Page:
Anti-capitalist protesters set up tent cities

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Anti-capitalist protesters set up tent cities
Photo: DPA

As demonstrations critical of capitalism sweep through Germany, activists have set up tent-cities in Frankfurt and Hamburg, vowing to stay as long as they can.


Between 150 and 200 people camped in front of the European Central Bank (ECB) on Sunday night and into Monday morning, according to the organisers of “Occupy Frankfurt,” part of the worldwide Occupy Wall Street movement that started in New York City.

In Hamburg about a dozen activists set up camp in front of the HSH Nordbank following a weekend in which tens of thousands of Germans marched in cities throughout the country.

Protests against the global financial system appeared across Europe over the weekend, attracting thousands of protesters in cities from Rome to London, with rare incidents of violence. So far there have been related demonstrations in at least 80 countries.

The protests have stayed relatively civil in Germany, though there were isolated clashes in front of the German parliament on Saturday, when police stopped people trying to camp after a march attended by roughly 10,000 people.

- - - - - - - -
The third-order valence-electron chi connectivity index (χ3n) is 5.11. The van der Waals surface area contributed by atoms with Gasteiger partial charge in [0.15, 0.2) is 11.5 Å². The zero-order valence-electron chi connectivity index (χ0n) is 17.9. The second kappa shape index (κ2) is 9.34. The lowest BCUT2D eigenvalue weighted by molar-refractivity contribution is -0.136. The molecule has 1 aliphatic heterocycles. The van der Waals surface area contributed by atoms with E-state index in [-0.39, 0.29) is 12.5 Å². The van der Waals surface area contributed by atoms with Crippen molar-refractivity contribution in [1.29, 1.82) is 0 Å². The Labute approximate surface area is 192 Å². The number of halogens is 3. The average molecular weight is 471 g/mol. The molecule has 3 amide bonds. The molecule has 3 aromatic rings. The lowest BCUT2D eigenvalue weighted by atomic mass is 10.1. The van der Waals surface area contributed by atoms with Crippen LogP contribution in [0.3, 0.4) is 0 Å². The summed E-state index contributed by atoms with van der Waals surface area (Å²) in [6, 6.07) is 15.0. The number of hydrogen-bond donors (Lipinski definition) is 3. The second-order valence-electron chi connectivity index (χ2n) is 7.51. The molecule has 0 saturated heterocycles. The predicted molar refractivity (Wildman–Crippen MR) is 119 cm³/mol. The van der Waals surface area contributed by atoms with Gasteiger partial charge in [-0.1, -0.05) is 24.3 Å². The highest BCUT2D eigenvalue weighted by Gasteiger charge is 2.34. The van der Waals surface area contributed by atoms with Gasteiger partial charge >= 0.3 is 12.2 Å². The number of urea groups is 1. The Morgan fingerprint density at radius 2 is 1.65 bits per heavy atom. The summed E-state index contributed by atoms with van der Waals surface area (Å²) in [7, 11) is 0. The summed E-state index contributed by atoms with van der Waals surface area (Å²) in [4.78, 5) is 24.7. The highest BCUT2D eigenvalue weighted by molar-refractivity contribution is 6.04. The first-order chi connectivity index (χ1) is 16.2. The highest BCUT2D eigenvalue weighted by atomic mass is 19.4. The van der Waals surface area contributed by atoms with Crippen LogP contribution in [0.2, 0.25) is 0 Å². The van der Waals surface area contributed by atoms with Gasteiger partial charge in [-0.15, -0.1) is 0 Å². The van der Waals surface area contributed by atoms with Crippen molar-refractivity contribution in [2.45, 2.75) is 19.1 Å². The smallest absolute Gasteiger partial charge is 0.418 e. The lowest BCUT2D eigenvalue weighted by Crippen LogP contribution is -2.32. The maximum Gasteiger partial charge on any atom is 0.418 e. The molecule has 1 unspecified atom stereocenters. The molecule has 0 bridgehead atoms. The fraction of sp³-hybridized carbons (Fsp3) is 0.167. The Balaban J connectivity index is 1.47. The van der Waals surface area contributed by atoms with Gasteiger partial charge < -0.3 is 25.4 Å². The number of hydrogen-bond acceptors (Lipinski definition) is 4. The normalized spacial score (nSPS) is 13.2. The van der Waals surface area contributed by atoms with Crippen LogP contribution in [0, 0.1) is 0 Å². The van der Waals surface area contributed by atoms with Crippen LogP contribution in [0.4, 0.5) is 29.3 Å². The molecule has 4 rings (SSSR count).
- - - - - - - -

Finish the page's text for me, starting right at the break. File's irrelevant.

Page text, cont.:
In Frankfurt Monday, people outside the ECB pledged not to give up. “We are here for political reasons, not for partying,” said one man who called himself Thomas, but refused to give a last name. He said Frankfurt citizens had been dropping off money, blankets and tents to support the protests.

"We're staying as long as we have permits to stay," said Aaron Kraus, 22, who has been there since the protests began on Saturday. "If we have to clear the place, we'll leave peacefully, but we're constantly applying for new permits to stay."

Government spokesman Steffen Seibert said the protestors’ actions reflected a “deep concern and legitimate desire for human justice.” He said Chancellor Angela Merkel had sympathy for their cause, but that it is too simple to just blame banks.

Finance Minister Wolfgang Schäuble said the government was taking the situation “very seriously,” and warned of a “crisis of the democratic system.” He called for stronger and fairer regulation of the banking sector.

Former finance minister Oskar Lafontaine, who later led The Left party, told the Passauer Neue Presse newspaper that he thought this was the start of something bigger.

“I hope the protests grow,” he said.

The protests started on New York’s Wall Street in mid-September and have since attracted worldwide attention.

The Local/AFP/mdm


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